When the words of the Reverend Dr. Martin Luther King comes back to haunt many of us human beings across this globe that, “silence is betrayal”, we begin to find our bearings that we must take on the challenge to resist wrong, no matter where it is, to stand on the side of the poor, the oppressed, and dispossessed in any society including Belize. And as Dr. King would say, “injustice anywhere, is injustice everywhere.”
The present struggle of resistance by Belize’s National Teachers Union, (B.N.T.U), against the Barrow administration and the stream of corruption that has engulfed the Belizean nation state over the three terms of its government has now begun to weaken the bonds of what once appeared to be a strong mandate. It has begun to become a show of declining confidence exemplified by the backbone of the Belizean electorate, a strong union that is an amalgamation of teachers, civil society, and the underserved people of Belizean society.
It is in this spirit of resistance that the Belize diaspora organization, BREDAA, joins the voices of dissent against what is clear to see from any angle you look at it: something seriously wrong with Belizean society in terms of “good governance” and service to its full mass of 300,000 citizens (rather than the greedy quest of a few).
All the evidence of corruption and poor checks and balances are visible, and they expose a corrupt group of people who were elected to serve and not to plunder, rape, and steal a mandate that was justly given through “one man one vote.” But obviously in such parliamentary democracies like Belize and in other parts of the Caribbean and Central America, it appears to be that it is a corrupt system of governance that has continued to betray the people’s sincerity, and has turned the system into “one man and woman without no vote.”
For many a Belizean electorate, the question today is — as it is for their their peers in the United States and elsewhere: why vote for them when that becomes a signal for corruption. It is the same crisis that is confronting Belize’s neighbor to the North, the United States, when both of its candidates in its presidential elections appear to have no credibility and have a very poor show of confidence among its electorate, that is, its people.
It appears, too that the Barrow administration and its weak opposition has become two of the same, and their state of credibility with the people has eroded so fast that it has begin to appear that it is a government that is going out of power as fast as it once came in. All signs are pointing to this regardless of the fact that if you go and see how it operates on the ground in real time it appears that all is well and it’s a government that is functioning, whether on a thin line of scarcity or a false apparatus of borrow and spend, tax and cut, across the board.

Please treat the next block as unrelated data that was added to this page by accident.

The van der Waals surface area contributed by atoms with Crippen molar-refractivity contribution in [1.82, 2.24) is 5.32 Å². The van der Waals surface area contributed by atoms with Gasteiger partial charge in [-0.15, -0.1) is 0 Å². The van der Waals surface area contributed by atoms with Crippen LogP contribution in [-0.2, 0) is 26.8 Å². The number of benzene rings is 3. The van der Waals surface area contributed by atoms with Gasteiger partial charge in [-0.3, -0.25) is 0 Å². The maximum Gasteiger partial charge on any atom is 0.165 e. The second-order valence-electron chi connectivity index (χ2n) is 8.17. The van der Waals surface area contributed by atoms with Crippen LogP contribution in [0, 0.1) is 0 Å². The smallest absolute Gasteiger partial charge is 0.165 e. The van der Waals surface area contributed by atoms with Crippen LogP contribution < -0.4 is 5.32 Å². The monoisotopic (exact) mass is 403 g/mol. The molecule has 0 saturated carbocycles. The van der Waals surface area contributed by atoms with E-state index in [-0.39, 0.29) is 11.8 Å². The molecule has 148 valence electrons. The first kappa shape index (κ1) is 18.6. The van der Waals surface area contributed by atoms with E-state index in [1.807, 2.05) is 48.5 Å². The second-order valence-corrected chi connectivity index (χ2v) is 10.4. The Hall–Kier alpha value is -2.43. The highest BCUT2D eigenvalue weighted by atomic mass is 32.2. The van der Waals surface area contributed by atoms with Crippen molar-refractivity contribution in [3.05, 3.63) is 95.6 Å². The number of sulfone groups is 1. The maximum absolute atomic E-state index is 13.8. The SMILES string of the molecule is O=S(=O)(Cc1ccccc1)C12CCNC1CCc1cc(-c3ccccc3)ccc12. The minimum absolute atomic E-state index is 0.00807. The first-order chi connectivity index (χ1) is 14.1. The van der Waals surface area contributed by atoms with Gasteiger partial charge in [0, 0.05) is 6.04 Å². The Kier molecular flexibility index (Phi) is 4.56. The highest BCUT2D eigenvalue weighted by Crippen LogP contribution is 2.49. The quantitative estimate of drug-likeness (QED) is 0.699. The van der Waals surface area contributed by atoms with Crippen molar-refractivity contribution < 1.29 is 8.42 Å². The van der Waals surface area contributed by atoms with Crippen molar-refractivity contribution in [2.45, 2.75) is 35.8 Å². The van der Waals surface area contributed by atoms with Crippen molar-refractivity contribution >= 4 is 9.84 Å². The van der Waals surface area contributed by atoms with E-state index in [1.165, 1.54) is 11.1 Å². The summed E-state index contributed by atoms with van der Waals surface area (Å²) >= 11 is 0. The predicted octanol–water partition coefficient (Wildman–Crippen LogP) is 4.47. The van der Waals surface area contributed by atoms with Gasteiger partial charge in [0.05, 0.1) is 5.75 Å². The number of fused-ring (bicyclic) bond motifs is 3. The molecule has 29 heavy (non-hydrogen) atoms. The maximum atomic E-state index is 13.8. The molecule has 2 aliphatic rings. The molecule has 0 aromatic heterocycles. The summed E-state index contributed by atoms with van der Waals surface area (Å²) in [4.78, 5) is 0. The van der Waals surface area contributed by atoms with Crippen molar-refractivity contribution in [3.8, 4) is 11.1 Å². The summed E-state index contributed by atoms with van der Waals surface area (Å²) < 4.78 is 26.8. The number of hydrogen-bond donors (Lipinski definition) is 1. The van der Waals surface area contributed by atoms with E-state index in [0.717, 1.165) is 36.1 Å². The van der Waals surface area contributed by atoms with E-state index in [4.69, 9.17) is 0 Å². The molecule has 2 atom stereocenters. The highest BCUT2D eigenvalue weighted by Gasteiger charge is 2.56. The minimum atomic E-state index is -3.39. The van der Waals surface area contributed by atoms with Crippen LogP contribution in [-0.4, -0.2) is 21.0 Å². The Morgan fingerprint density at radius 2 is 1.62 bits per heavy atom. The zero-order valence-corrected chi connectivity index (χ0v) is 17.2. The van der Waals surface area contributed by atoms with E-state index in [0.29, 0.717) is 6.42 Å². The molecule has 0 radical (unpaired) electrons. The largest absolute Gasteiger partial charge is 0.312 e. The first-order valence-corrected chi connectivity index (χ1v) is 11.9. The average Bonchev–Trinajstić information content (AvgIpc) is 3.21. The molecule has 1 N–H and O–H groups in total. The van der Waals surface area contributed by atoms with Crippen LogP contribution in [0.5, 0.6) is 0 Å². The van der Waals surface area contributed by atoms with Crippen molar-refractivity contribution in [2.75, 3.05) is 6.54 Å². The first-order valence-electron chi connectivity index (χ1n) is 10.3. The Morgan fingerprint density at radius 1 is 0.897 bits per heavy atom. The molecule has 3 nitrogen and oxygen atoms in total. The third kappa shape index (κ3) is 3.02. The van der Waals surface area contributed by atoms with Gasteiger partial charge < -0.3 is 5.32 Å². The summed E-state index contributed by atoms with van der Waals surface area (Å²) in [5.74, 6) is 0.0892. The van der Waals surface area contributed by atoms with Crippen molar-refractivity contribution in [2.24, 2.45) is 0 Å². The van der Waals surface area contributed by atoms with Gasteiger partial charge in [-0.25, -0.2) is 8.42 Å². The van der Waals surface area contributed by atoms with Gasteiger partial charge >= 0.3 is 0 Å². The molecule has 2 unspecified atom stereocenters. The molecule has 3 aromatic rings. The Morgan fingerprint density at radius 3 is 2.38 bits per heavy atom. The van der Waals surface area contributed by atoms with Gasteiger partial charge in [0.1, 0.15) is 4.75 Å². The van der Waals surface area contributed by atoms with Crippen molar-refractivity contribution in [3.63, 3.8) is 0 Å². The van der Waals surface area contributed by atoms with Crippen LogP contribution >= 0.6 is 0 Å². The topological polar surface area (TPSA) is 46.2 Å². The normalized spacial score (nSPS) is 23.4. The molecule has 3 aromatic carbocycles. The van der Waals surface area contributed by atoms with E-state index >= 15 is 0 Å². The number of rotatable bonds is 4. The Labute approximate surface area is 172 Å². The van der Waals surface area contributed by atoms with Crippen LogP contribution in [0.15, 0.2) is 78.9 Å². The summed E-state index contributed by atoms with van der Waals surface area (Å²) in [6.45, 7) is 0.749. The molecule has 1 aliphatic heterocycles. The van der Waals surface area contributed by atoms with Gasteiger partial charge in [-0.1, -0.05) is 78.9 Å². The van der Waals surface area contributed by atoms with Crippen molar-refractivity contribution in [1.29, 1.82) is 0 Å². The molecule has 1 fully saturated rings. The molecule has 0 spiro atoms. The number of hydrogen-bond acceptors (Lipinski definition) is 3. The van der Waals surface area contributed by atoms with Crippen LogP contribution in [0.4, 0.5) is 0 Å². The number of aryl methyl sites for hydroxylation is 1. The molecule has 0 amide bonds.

When the Belizean electorate, including its diaspora, takes stock of the immigration corruption that continues to run rampant, the Ashcroft boogieman who demands through litigation some $500 million dollars in U.S. currency, obvious corruption among ministers of government, a failed foreign policy against the Guatemalan military oligarchy aggression in its claim to Belize, the heinous crimes of brutality inflicted by its citizens and non-citizens against the other, creeping devaluation of the Belizean dollar, poor quality of education, high cost of living, deep importation of disease-soaked food from abroad that puts pressure on a struggling health system, and a Commander-In-Chief who appears to be having problems in disciplining a run away cabinet, they see a remedy for disaster and poor confidence in that government to rule.
It appears that the Belize Prime Minister, Dean Oliver Barrow, wants good for people and country, but he must adopt Machavelli’s Principle, and must become harsh as a means to be kind. He has got to send a serious message to his bankrupt cabinet that he must stand with the people over their lust for power and worldly desires.
He must say to them that it is the people who had given his government that mandate of confidence to rule and therefore it is the people of Belize who have the power and not them. He must therefore then begin to find some common ground with the list of demands presented by the most powerful union in the country of Belize, the BNTU, and begin to embrace these demands not as an aggression against his government but a test of faith on his ability to rule.
The power belongs to the people. It has been taken away from them through a system of poor governance. Let the Prime Minister of Belize restore that power back to the people of Belize. Until then, it appears that presently in Belize, where there is no justice, there will be no peace. The BNTU resistance to all this, then, should continue.